“To deliver on that strategy, I needed … to understand how big the market data space was, our competitors and whether they were doing a good or bad job, and to know the needs of all customers. So I got a budget of $100,000 and I hired research firms to get answers, Taylor says. He knew what Thomson’s numbers in the region should be based on Reuters’ competitive analysis, and when the research came back, it was “just plain wrong,” he says. “So I sat down with the head of sales in London and my marketing manager, and we came up with a plan to do this research internally via a series of 1,500 30-minute interviews. Then we took the data and broke it down by country, competitor, user type and data type, and made heatmaps of what each user needed in each country and how they rated each competitor—so that if you were building a product for an investment manager in Japan, it needed to include X, and we would know which competitors were bad at that.”
The result was half inch-thick blue books that became the bible of the vendor’s sales strategy in the region. “Management loved them, and we got the investment to build products that would get us to $200 million,” he says. But the jubilation was short-lived: new management replaced Taylor’s boss, and Talyor followed shortly after.
“So I’m sitting there in Hong Kong, thinking about how I’m going to support my wife and daughter, and I thought, all that work I did on the survey—there must be plenty of businesspeople looking for that information on where to invest to get a better return for their company. And so in 2006 I started Burton-Taylor International Consulting.”
He registered the company in Florida, where his furniture was in storage near his parents’ home, and originally planned to create custom reports for those willing to pay, but soon realized he needed to start publishing his own reports. The first was a lenticular-printed postcard that showed the before-and-after market share impact of the 2007 Thomson Corp.-Reuters merger.
Over the following decade, Taylor expanded the range and scope of reports covered, recruiting Chris Porter—who had managed the relationship with Burton-Taylor while ta Dow Jones, the firm’s first US client—to produce media intelligence reports. In 2010, he published a report on the China market that attracted the attention of former Reuters colleague Brian de Lacy, who was now CEO of Internet Securities Inc. (ISI Markets), and its EMIS (Emerging Markets Information Service) and CEIC (Chinese Economic Information Company) businesses. As per Taylor’s belief, ISI wanted his research, but they also wanted Taylor himself to define the vendor’s product strategy, much as he had done at Thomson Financial in Asia, so Taylor seconded himself to EMIS for five years. Under the agreement, Taylor could continue to publish the Burton-Taylor market share reports, but not take on additional assignments while rebuilding EMIS’ product and marketing team, and conducting an extensive interview process—the data from which would be used to revamp the EMIS product.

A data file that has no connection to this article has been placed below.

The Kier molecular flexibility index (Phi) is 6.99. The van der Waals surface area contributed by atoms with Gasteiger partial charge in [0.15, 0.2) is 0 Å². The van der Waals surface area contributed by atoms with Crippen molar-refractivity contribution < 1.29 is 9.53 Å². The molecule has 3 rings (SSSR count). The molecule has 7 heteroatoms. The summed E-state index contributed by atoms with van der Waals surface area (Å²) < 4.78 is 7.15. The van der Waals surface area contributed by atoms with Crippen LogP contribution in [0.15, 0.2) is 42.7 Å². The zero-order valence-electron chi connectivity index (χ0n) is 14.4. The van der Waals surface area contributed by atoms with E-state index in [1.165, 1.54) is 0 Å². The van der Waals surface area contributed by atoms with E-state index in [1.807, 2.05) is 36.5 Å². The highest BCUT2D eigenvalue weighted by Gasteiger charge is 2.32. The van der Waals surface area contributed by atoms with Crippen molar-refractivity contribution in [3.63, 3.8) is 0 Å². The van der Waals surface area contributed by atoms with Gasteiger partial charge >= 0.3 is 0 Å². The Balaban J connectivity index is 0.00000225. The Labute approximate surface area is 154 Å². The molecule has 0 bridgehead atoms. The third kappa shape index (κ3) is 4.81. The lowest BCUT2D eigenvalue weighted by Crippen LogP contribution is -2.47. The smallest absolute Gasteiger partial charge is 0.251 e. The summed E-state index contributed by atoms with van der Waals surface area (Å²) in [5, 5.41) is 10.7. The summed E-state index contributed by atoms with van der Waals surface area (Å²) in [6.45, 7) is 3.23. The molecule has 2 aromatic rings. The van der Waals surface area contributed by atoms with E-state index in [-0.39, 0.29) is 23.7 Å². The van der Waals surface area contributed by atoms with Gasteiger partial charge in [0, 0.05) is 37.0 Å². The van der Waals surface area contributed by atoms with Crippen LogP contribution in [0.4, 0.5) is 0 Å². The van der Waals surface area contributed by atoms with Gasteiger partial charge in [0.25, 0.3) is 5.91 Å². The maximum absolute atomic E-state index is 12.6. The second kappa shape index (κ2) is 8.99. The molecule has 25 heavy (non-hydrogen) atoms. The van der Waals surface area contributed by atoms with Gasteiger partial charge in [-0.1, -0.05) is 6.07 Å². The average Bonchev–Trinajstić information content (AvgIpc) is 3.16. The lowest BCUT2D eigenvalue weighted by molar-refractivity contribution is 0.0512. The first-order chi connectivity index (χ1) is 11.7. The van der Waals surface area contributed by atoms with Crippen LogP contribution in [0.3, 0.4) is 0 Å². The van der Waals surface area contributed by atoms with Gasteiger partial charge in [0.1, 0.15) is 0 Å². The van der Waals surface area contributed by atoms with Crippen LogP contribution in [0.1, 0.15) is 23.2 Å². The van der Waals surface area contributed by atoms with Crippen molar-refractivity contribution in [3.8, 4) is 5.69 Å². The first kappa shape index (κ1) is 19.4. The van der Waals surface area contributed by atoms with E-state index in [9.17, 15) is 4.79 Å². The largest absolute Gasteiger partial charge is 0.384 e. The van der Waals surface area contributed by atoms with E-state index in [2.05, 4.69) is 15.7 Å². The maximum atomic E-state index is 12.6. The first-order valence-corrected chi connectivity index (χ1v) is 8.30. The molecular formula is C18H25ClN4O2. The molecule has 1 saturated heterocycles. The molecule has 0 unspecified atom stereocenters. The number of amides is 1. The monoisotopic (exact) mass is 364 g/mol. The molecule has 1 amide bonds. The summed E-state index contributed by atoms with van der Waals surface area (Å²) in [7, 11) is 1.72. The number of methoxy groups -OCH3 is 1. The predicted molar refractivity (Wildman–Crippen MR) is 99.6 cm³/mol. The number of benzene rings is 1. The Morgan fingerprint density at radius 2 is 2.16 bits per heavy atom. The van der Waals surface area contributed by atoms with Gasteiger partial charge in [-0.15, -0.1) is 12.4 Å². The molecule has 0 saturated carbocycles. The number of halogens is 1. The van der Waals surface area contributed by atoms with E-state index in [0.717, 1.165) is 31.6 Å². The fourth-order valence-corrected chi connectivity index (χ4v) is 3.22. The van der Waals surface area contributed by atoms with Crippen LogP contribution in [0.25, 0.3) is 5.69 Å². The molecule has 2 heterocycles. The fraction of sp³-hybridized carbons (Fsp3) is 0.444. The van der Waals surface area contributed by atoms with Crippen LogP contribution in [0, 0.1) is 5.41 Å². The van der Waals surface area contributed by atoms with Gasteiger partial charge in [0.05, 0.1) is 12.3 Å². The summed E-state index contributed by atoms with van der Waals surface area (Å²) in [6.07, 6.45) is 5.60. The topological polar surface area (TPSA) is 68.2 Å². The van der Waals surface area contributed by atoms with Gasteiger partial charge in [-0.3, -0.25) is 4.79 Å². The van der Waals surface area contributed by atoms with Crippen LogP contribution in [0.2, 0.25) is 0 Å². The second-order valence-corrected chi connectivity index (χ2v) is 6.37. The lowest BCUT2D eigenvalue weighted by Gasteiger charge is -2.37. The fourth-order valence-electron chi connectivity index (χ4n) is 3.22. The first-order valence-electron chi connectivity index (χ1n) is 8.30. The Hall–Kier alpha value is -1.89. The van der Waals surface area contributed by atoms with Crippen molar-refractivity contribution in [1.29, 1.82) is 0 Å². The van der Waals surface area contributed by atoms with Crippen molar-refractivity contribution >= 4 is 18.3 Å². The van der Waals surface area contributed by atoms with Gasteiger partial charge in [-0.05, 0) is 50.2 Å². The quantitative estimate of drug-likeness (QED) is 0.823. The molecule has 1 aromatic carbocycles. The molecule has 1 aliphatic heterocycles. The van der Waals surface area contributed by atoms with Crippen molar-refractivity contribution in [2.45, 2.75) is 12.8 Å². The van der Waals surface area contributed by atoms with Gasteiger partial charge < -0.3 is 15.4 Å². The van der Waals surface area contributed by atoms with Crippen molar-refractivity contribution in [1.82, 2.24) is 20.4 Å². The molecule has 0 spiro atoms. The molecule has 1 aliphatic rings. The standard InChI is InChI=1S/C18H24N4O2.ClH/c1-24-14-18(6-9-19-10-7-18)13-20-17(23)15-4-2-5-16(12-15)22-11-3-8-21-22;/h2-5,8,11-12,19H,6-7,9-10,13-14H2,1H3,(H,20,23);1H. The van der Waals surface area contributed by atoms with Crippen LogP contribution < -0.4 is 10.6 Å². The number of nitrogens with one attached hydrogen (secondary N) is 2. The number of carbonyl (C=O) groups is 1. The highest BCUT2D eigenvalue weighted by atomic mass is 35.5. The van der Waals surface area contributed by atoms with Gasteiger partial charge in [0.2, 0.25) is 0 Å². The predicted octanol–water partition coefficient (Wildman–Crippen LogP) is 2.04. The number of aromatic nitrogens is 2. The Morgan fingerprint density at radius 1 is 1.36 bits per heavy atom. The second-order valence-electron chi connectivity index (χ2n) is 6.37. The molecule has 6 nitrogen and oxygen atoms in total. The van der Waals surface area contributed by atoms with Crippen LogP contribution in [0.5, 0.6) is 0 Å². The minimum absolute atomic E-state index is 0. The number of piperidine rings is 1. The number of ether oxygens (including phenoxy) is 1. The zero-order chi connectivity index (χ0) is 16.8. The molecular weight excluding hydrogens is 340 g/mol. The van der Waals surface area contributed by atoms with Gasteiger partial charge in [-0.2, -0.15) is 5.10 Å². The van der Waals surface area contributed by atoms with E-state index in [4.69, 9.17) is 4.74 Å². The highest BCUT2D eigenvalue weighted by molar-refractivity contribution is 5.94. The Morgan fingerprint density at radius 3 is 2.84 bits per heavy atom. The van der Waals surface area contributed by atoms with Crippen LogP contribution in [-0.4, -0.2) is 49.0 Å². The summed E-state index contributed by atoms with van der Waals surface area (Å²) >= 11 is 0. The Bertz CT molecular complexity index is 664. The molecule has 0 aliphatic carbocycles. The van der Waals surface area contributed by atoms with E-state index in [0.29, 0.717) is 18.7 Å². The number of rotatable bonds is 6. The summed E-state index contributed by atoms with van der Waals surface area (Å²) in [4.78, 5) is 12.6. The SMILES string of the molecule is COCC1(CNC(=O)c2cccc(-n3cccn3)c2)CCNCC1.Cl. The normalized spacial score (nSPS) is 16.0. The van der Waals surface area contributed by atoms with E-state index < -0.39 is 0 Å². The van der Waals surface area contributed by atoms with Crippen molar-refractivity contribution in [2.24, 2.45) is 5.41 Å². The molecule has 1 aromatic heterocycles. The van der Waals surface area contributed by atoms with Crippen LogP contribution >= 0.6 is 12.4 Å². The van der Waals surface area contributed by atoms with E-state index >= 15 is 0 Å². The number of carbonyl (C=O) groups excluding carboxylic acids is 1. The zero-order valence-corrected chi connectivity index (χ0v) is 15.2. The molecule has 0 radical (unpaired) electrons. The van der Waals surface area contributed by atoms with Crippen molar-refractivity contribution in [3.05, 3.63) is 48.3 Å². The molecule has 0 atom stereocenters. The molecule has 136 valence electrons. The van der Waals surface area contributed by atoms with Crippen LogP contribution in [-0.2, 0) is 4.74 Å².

When he wrapped up the work with EMIS, Taylor found himself in demand in a different way: over the years, he had been approached by various consulting firms looking to acquire Burton-Taylor. But while moderating an event hosted by Tullett Prebon and Thomson Reuters, Taylor mentioned that he was looking to sell the business, and former Reuters colleague Frank Desmond, who was then head of Tullett Prebon Information, the broker’s data unit, jumped on the chance. They closed the deal within a month, on September 30, while the broker was also in the midst of acquiring broking assets from rival interdealer broker Icap.
The broker’s vision was to establish a proprietary subscription-based research business by acquiring an established brand, which could go from two people producing a handful of reports per year to five people producing upwards of 30 reports per year on different topics fueled by TP Icap data. One of those five people is former Tabb Group head of research and consulting Andy Nybo, who is slated to take over the reins from Taylor when his contract to remain with Burton-Taylor post-acquisition expires at the end of this year. “Andy is the faster, smarter version of me,” Taylor says.
But Taylor’s not done with data—even though he doesn’t know his next steps yet. “I’m not going to disappear. I’ve got too much energy and love this industry too much,” he says. “The market data space is getting more exciting—for example, with alternative data. It’s a great time to be in market data.”